Business Rules - state vs transition driven

Co-workers and I were recently trying to tease out whether our rules were event-based or state-based.  

  • Was the predicate, if clause, written to be based on an action that occurred, an event?  
  • Was the predicate, if clause, written based on the current state of the business data?
  • Were our rules a mix of event-triggered and state-driven?
We started poking at this with the business users. We showed them both styles and described the side effects.  It turns out our business users were thinking in a specific and simplifying way. This meant we could increase the reliability of our design by pushing rule definitions mostly into a specific style. 

Business Rules can be written in an unlimited number of ways and syntaxes.  We'll ignore most of that for this conversation and instead focus on how we define the if clause that determines if action is taken.


Transition vs State Based

Simple Example

A person loses their driving permit for a given state. It could be that this person let theirs expire or they moved to another state.  We can specify the rules in either a transition style or a state style.

Business Data Change Streams

Let us look at the notification streams that would trigger rule evaluation and execution.

The top image shows a notification stream tied to transitions. Each message describes a specific change. Every message must be processed.
The bottom image shows a bare notification stream. Each message tells the receiver something has changed and that they need to check it out to see if action must be taken. If rules can operate against the current value then in some cases it may be possible to skip a message with the assumption the state will be evaluated in some future message. This can be useful, where possible, in situations where a receiver falls behind or is down for some period of time.

Resiliency in Streaming Architectures

The Oder is may not be guaranteed in streaming data/messaging systems. This is especially true in highly partitioned systems with multiple consumers.   These two diagrams try and show change notifications that are streamed after some remote system has been updated. 

The CDC / transition oriented system has to be processed so that it stays in order.  This means buffering or some other control may have to be created in order to hold or re-sort incoming notifications.
Bare notifications that exist without any transition information may be processed in any order since they are all equivalent. None of them hold any transition information.  All of them query the data source to run their business process against the data in storage. It is assumed that the retrieved data is current.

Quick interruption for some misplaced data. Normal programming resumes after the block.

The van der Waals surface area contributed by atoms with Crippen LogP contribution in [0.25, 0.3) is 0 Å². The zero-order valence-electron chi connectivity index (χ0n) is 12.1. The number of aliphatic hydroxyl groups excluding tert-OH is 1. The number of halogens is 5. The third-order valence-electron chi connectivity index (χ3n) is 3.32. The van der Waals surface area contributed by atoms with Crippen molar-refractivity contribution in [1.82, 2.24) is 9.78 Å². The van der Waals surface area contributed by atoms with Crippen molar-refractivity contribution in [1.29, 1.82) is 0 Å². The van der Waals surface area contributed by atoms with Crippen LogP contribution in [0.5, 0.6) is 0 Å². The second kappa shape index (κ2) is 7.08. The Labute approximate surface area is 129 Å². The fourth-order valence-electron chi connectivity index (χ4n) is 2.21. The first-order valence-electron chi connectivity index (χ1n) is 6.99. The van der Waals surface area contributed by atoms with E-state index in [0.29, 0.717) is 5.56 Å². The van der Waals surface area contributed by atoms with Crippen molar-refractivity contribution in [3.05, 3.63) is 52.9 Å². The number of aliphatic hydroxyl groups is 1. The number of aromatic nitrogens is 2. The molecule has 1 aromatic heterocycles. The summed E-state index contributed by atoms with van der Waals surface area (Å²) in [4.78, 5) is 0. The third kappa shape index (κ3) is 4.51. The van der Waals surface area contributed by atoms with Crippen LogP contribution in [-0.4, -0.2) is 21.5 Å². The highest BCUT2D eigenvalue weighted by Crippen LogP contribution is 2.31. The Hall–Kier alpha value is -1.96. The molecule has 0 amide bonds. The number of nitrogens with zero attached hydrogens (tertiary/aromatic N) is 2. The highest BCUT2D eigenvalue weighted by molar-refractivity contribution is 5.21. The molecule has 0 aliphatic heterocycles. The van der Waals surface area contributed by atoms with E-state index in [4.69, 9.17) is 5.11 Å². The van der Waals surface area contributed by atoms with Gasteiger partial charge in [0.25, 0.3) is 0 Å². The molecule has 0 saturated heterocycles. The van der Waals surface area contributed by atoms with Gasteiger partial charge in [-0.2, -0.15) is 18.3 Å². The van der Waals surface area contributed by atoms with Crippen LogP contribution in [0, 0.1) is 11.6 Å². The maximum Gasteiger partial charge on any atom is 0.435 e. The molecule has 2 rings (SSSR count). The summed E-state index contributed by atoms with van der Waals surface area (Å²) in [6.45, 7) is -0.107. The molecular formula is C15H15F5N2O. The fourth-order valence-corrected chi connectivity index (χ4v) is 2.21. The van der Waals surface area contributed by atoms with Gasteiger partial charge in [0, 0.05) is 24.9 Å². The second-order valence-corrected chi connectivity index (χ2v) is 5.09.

Rule Targeting and Evaluation Patterns

Transition based rules tend to be more targeted. They happen when a specific state change occurs. 
State-based rules may need to be evaluated more often since they may apply at any time.  State-based rules happen whenever the state of the target changes. Only the rules will understand if they apply or not based on their left-hand side.

Example Message Differences

Event-driven systems based on Change Data Capture (CDC) events lend themselves to transition based rules. CDC often captures the before and after versions of some data change.  The data in CDC messages may not be enough to actually run the action/then side of a rule which means the business process may have to go look up other data.  The CDC may not be enough.  The order of CDC messages is important because the rules try and build some state by applying the CDC data.   This can cause problems if the lookups must see the other data as it was at the time of the change.  Some systems don't support this type of as of lookup which means rules run with a mix of older event data and newer reference data.
Event-driven systems can send minimalistic notifications that force the business rules to look at the data in the data store.  This means the rules always run against the current version of the data and not the data at the time of the notification.  This means an intermediate state may never have the rules run against that state. This is the desired behavior in many systems.


Transition based and State-based business rules each have their own advantages and disadvantages. The main purpose of this blog is to help you explicitly understand the types of rules you are using and may want to use in the future.

Created 2020/10


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